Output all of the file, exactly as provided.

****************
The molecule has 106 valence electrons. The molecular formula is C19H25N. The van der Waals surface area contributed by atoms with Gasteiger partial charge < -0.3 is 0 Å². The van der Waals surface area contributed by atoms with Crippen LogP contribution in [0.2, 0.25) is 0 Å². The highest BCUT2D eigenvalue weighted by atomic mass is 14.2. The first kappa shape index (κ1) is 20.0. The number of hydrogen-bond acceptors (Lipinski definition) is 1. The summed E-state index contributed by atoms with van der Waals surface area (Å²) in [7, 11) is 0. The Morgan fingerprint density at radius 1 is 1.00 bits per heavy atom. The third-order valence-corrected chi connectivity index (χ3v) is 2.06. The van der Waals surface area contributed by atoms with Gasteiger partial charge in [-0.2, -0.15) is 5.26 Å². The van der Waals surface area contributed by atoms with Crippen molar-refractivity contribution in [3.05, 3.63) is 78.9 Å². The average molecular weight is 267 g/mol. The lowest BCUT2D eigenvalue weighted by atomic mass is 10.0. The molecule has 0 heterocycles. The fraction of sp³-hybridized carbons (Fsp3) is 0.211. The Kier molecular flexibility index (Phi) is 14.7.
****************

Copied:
The molecule has 106 valence electrons. The molecular formula is C19H25N. The van der Waals surface area contributed by atoms with Gasteiger partial charge < -0.3 is 0 Å². The van der Waals surface area contributed by atoms with Crippen LogP contribution in [0.2, 0.25) is 0 Å². The highest BCUT2D eigenvalue weighted by atomic mass is 14.2. The first kappa shape index (κ1) is 20.0. The number of hydrogen-bond acceptors (Lipinski definition) is 1. The summed E-state index contributed by atoms with van der Waals surface area (Å²) in [7, 11) is 0. The Morgan fingerprint density at radius 1 is 1.00 bits per heavy atom. The third-order valence-corrected chi connectivity index (χ3v) is 2.06. The van der Waals surface area contributed by atoms with Gasteiger partial charge in [-0.2, -0.15) is 5.26 Å². The van der Waals surface area contributed by atoms with Crippen molar-refractivity contribution in [3.05, 3.63) is 78.9 Å². The average molecular weight is 267 g/mol. The lowest BCUT2D eigenvalue weighted by atomic mass is 10.0. The molecule has 0 heterocycles. The fraction of sp³-hybridized carbons (Fsp3) is 0.211. The Kier molecular flexibility index (Phi) is 14.7.